Healing songs are rare jewels of creation. Bluetech took one and it intertwined ritualistic percussion and ghostly chanting textures into its structure. There are several other changes gleaming from the instrumental side. They all contribute to the creation of a mystical atmosphere while in the same time infusing the song with the unique ingredients that call to our body’s ancestral lust for pattern and rhythm. The result is yet another masterful creation from one of the best psybient music projects out there.
Less than a month after introducing the SalveAtion Digital Assistant to the world, the Catholic Church is at it again. Wishing to expand its virtual economy, the Church has identified several key areas for improvement. Enter PopEye, a faithful’s most faithful guardian angel, designed to keep track of the user’s sins or lack thereof.
In case you haven’t been following the news, SalveAtion – launched three weeks ago – allows Catholics to purchase various Church services using a virtual currency called the innoCent. The currency can be gained by the faithful when they listen and share sermons or convert their friends to Catholicism. innoCents can also be purchased for real money. However, Vatican’s Business Intelligence division has noticed that shortly after SalveAtion went out of beta, purchases of innoCents took a nosedive. This is where PopEye comes in.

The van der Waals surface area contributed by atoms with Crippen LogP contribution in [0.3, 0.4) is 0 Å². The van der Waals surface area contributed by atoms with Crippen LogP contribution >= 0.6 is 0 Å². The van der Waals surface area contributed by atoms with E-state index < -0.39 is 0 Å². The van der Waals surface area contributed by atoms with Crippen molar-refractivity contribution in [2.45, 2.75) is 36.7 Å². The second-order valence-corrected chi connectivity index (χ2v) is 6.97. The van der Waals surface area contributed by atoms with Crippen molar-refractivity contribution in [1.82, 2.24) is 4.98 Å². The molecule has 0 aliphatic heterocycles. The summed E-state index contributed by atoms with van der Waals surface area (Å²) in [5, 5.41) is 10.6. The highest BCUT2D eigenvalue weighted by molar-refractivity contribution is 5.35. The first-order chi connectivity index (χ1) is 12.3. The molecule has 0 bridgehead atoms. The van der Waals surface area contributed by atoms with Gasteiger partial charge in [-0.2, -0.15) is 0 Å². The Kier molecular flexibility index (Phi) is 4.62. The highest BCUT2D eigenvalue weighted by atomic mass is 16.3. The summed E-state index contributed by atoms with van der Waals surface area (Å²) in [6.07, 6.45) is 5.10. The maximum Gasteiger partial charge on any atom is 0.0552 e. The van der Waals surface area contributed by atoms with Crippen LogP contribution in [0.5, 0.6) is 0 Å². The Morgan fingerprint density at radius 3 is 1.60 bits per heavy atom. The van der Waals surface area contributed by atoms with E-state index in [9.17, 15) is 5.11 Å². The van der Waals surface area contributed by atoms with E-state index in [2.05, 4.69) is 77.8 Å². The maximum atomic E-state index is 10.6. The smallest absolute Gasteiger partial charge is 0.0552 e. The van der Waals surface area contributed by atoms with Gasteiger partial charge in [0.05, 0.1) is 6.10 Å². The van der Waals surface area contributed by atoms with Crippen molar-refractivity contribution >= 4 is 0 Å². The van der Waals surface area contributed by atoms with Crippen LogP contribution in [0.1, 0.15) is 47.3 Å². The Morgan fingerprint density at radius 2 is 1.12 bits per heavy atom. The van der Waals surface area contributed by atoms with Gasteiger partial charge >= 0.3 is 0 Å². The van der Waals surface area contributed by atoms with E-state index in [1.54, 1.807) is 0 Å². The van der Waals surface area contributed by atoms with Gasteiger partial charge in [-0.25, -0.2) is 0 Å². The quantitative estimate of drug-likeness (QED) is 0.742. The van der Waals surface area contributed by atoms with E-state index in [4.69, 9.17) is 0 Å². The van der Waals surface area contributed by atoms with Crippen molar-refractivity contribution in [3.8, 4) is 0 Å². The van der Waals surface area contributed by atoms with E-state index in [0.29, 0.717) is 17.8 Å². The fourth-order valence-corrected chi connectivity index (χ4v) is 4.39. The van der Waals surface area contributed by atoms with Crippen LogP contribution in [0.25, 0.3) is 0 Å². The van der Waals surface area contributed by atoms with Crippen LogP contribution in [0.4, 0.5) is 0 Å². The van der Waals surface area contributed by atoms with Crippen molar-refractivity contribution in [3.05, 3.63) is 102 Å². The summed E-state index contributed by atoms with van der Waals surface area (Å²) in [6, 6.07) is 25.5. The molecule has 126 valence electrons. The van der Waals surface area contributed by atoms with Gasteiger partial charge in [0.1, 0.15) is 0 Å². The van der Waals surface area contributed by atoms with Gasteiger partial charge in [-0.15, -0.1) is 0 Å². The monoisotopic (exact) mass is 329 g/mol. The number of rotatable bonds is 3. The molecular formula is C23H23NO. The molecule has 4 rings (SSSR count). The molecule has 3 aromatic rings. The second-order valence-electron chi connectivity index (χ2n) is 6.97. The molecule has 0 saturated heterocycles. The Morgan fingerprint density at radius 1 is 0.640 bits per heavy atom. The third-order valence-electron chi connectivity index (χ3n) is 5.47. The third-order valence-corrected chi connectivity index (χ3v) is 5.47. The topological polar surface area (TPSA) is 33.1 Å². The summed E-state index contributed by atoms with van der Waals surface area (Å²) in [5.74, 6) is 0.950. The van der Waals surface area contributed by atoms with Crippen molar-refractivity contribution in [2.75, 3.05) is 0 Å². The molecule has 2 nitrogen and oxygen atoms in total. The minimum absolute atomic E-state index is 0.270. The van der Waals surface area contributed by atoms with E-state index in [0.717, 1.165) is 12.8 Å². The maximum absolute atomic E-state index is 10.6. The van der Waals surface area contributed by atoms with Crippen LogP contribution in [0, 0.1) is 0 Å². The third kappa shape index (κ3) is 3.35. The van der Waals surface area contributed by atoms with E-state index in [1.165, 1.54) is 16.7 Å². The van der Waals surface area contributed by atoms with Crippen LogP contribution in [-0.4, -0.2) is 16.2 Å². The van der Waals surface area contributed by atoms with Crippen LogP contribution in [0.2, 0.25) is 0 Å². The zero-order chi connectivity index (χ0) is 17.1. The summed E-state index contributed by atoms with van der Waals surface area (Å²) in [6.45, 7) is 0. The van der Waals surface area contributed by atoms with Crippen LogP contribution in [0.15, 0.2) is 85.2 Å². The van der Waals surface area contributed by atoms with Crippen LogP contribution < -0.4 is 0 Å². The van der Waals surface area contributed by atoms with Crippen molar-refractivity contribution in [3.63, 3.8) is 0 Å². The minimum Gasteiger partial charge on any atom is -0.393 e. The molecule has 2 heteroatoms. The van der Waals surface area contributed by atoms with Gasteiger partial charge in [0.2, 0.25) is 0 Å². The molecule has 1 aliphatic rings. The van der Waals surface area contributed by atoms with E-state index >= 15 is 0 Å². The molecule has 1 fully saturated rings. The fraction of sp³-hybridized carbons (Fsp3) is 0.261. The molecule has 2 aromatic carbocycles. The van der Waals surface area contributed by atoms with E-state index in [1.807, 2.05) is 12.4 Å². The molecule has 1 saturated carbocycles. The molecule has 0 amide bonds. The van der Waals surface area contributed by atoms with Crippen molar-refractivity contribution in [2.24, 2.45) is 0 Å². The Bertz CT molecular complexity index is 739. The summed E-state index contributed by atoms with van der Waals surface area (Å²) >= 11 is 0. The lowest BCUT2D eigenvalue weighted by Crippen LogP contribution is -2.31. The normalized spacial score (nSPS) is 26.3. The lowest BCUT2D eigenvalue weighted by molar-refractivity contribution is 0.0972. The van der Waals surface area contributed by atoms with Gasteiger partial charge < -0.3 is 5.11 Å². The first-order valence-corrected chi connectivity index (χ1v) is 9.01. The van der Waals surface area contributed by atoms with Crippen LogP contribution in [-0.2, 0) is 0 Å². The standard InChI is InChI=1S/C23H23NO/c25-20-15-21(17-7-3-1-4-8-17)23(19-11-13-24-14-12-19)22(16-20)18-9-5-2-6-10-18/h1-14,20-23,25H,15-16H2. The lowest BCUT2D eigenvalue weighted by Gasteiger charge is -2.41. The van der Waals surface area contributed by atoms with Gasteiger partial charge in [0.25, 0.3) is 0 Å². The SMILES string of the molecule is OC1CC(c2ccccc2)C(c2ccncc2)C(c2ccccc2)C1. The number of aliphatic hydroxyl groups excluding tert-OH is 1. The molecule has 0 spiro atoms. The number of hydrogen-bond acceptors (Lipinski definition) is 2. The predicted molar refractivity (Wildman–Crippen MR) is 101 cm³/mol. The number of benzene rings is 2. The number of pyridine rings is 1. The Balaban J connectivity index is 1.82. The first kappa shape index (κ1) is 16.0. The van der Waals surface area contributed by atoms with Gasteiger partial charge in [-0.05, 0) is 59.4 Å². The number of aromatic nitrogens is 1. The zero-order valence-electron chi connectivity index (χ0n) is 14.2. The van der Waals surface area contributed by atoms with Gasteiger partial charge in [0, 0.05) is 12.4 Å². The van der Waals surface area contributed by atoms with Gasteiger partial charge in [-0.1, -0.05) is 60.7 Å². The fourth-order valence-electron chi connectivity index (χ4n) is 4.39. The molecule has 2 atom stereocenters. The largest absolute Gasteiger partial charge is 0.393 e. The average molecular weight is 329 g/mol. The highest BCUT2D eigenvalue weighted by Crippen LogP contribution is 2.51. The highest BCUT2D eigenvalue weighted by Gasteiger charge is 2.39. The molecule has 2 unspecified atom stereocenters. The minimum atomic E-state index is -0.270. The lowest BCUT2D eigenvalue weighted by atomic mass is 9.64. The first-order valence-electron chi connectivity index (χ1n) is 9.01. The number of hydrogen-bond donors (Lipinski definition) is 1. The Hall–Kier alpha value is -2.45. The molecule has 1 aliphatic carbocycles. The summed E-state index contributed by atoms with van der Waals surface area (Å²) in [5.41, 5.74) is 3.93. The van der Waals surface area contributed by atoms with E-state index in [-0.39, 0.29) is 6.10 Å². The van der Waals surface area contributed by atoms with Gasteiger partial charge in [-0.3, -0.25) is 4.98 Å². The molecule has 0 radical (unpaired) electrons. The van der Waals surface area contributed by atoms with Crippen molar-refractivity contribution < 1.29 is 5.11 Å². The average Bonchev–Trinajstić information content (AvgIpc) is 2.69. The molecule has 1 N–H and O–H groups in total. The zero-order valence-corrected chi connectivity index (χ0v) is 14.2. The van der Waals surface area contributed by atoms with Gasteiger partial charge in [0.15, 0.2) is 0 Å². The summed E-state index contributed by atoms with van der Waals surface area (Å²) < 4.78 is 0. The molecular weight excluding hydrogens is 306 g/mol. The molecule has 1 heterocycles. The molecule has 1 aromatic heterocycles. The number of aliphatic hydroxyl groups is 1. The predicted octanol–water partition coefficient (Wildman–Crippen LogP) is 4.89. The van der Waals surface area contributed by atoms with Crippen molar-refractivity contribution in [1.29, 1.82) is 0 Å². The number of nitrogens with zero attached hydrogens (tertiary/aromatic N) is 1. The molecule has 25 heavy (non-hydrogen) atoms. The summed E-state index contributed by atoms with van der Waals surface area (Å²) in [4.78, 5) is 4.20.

Experimentation is the key to progress. Music is also a subject of this simple property of intelligence. Like all forms of intelligent expression, music evolves through time, sometimes for the better and sometimes for the worse. I like to think that this melody belongs to the first category.